ESI Virtual Performance Solution Release Focuses on CFD Applications
Shawn Wasserman posted on February 10, 2016 |
Water draining around a rear view mirror simulated by the CFD capabilities of ESI’s Virtual Performance Solution. (Image courtesy of ESI Group.)

Water draining around a rear view mirror simulated by the CFD capabilities of ESI’s Virtual Performance Solution. (Image courtesy of ESI Group.)

ESI Group has just released a new version of its Virtual Performance Solution (VPS), which has new computational fluid dynamics (CFD) capabilities.

These CFD capabilities will let engineers assess how water drains around a vehicle. This will help design teams ensure that a car has adequate sealing to prevent leaks, for example. Additionally, the CFD capabilities can be coupled with a crash simulation to assess things like the sloshing of gasoline in the gas tanks during a collision.

The release also focuses on the high performance computing (HPC) scalability of noise vibration and harshness (NVH) simulations. This will allow engineers to assess the sound and vibrational fatigue of larger and more detailed designs.

The next big improvement to VPS will let users organize their CAE models with modular feature inputs. ESI reports that this will allow the models to be organized “in a more flexible way.” Engineers will be able to refine their models more regularly in order to streamline iterations as more information becomes available. The aim is to improve the end-to-end virtual prototyping, or single-core models, using increased granularity.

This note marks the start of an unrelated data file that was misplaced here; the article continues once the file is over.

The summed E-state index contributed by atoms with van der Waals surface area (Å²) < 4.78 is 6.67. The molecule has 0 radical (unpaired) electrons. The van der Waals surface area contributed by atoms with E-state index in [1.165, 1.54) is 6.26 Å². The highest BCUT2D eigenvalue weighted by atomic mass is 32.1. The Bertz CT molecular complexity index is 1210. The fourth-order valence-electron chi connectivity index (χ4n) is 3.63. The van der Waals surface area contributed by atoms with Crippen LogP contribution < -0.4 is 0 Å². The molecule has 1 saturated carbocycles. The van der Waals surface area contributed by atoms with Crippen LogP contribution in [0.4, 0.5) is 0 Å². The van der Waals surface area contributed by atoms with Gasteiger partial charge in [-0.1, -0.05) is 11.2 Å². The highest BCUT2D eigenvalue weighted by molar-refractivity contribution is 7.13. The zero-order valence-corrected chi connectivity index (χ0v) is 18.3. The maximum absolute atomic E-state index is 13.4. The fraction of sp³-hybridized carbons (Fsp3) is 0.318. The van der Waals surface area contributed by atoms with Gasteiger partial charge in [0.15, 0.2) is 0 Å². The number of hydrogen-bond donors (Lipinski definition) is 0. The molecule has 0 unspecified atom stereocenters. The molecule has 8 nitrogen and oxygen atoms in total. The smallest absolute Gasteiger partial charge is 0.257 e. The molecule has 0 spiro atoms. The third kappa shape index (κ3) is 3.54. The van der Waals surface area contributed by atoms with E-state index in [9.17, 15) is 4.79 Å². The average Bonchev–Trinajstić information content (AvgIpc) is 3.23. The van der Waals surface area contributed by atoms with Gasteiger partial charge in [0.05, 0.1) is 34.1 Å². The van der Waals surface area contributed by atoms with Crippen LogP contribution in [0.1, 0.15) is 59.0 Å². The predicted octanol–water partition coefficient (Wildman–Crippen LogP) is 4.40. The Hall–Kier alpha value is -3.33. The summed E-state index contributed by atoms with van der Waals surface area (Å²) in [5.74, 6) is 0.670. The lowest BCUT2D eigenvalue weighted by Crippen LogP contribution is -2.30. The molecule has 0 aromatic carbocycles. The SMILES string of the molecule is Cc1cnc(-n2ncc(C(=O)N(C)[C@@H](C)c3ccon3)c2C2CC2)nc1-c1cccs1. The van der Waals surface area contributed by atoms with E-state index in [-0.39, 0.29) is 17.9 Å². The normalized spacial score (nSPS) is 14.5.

Single-core models simplify the simulation process as they are optimized for engineers in various disciplines to use the same model for different simulations. The idea is to create a more comprehensive digital prototype which is usable in multiple situations.

“HONDA R&D has been using ESI’s Virtual Performance Solution for over 20 years. Today, we are leveraging the capacities of Virtual Performance Solution’s single-core model on a full car for our latest vehicle platform development,” said Mr Eisei Higuchi, chief engineer at HONDA R&D Co.

“The consistent chaining of virtual manufacturing results and virtual performance — not only for crash and safety domains but also for NVH and durability — is a definite technological breakthrough,” Higuchi continued. “Virtual Performance Solution enables us to ensure the right levels of product performance for lightweight design and to face challenges related to evolving regulations.”

This release of VPS appears to focus more on incremental improvements than revolutionary changes in the software. This could be due in part to the company’s focus on making fit-for-purpose simulation software. For instance, ESI Group has various tools for stamping, welding and seat simulation.

Focusing development on these targeted tools can certainly create leaders in niche markets. However, as the company aims to produce leading software for each individual discipline, development teams could find themselves challenged by the scope of comprehensive software like VPS.

This is why many other simulation software providers have opted for a more consolidated approach when it comes to the future of simulation. Though these companies won’t have the advantage of becoming a targeted leader, they can focus time on larger CAE trends like simulation democratization, linking systems engineering to simulation and nano FEA.

Would you use ESI’s new CFD capabilities for VPS? Should ESI focus on consolidation or stick with a fit-for-purpose approach? Comment below.

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